Don't pity the banks

The press has got it wrong over the Channel tunnel's financial losses, says Alastair Morton
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Only a few outside the tabloid pursuits of royalty have experienced or will experience on the same scale, in one morning, the buzz, whine and splat of ricocheting adjectives, adverbs, pictures, cartoons, and even complete sentences that Tuesday morning's press fired my way, after Eurotunnel announced losses for last year of pounds 925m. Patrick Ponsolle, my partner as French co-chairman, was also having a lively time.

It's part of the job at Eurotunnel, a job that for more than nine years has been exhilarating, stimulating and very challenging. Getting the tunnel built was a voyage through the English psyche that has reached its destination. It is built and its benefits are becoming evident, but the Independent's invitation (leading article, "Thank the banks for our tunnel", 23 April) to pity our creditor banks ignores history.

The opening of the Channel tunnel is the achievement of thousands. That it took nine years to reach full operation is history. That it cost about 65 per cent more to build than estimated initially is also history. That the extra cost and, much more, the delays have imposed a crippling debt service burden is a fact for which the project partners share responsibility, not a duty of pity. The "culture of blame" in Britain today is deeply unhealthy: we should rather talk of responsibilities, of which - as the French put it - each must take his (or her) own. Responsibility is positive, different from and anterior to blame.

We in Eurotunnel, particularly the co-chairmen, accept our responsibility to our shareholders. Our task is to pursue delivery of their expectations, either by our own team or by others. If we fall short, we apologise, as we did in last year's report, and we keep striving, as we promised. Others, too, have accepted or must accept their responsibilities: governments, suppliers - and the promoters of this grand project.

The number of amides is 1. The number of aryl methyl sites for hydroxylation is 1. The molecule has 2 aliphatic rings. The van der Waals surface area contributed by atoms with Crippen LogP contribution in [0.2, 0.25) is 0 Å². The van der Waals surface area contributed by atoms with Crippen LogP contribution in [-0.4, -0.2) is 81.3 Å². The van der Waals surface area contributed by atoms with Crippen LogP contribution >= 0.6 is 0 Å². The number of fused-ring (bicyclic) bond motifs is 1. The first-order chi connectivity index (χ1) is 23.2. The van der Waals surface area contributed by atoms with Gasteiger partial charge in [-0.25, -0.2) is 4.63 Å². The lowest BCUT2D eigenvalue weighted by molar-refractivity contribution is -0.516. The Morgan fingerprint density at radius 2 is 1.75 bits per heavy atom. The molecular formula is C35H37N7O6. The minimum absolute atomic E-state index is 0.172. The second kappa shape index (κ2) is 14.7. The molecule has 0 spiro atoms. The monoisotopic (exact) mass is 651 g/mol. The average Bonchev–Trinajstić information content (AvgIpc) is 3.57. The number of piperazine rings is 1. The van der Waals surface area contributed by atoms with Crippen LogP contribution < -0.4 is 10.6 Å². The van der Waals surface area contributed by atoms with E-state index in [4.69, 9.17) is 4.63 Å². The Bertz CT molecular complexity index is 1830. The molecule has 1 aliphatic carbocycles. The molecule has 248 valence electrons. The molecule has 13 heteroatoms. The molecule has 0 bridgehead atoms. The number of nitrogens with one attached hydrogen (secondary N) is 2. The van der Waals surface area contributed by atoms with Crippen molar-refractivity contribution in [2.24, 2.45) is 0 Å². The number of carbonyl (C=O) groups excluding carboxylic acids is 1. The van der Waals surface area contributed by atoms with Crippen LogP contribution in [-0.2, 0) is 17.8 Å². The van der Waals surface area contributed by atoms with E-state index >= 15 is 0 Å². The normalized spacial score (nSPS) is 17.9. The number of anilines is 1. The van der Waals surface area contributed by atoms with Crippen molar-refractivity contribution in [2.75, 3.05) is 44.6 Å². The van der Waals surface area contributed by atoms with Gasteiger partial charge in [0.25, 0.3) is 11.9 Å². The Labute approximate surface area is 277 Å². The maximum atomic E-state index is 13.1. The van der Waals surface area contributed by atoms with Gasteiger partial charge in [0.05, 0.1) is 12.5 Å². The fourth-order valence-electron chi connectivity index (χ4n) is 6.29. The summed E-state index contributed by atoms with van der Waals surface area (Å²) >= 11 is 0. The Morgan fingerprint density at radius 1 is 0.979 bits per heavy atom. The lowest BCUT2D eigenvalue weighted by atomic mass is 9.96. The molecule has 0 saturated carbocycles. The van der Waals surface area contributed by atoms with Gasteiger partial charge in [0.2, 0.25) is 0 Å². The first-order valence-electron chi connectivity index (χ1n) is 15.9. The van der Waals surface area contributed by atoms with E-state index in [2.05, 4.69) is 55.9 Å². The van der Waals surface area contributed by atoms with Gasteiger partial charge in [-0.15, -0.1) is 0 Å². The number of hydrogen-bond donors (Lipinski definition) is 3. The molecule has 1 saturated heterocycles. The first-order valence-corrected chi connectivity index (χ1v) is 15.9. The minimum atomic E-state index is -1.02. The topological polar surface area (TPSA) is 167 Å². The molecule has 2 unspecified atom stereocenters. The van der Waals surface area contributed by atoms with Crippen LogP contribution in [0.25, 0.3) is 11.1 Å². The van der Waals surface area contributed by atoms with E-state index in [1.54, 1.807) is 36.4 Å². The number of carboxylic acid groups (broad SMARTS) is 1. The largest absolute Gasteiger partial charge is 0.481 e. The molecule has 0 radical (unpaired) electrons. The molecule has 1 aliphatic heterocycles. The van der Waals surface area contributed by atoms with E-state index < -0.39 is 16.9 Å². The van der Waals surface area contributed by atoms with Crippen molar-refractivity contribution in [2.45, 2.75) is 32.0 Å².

The promoters, who to their eternal credit put this project together between 1984 and 1987, were 10 contractors who became TML, and five banks who volunteered to arrange the loans that were the condition precedent of our shareholders' investment.

Let us remember the promoters with respect. The Channel tunnel was not promoted by an independent, listed group called Eurotunnel. We arrived months later in 1986, charged as client with achieving delivery of the promises made by the first three partners. Thus all four partners - the two governments, contractors, bankers and client - took on responsibilities to each other. Much has been delivered, but many hopes are still deferred and subject to modification.

In 1985, the five promoter banks reconfirmed that no state funds or guarantees were needed. In 1986, without a live client, they put together terms for underwriting pounds 5bn in loans to the project. By November 1987 they had a client to attempt delivery of the promises; they had 45 or more underwriting banks fully on board and briefed; eventually they drew 180 more banks into their syndicate. They had with them their own choice of engineering, legal, economic, management and other specialist advisers with total access to the project throughout the coming years, insulated from any control by the client.

About 40 per cent of the banks made no further commitment after November 1987, and their funds were fully disbursed by November 1990. The remaining banks committed further funds from December 1990. In September 1992, the banks completed an absolutely fundamental review of whether to stop the project or go forward to completion and commissioning. After listening to their advisers, they continued and now the tunnel is open.

We are partners with our bankers. Without them there would have been no project. Without the governments, the contractors, our shareholders and our own staff - no project. The fulfilment of each partner's expectations has been delayed or deferred. Each partner has responsibilities still to take before the final reckoning is struck. We hope and believe there will be more for our shareholders - the last comers to the partnership and the most vulnerable - than the press is wont to say in its "creditor takes all" fashion. Each partner must negotiate and take a due share of any pain, and hope to recuperate later.

Sir Alastair Morton is chairman of Eurotunnel.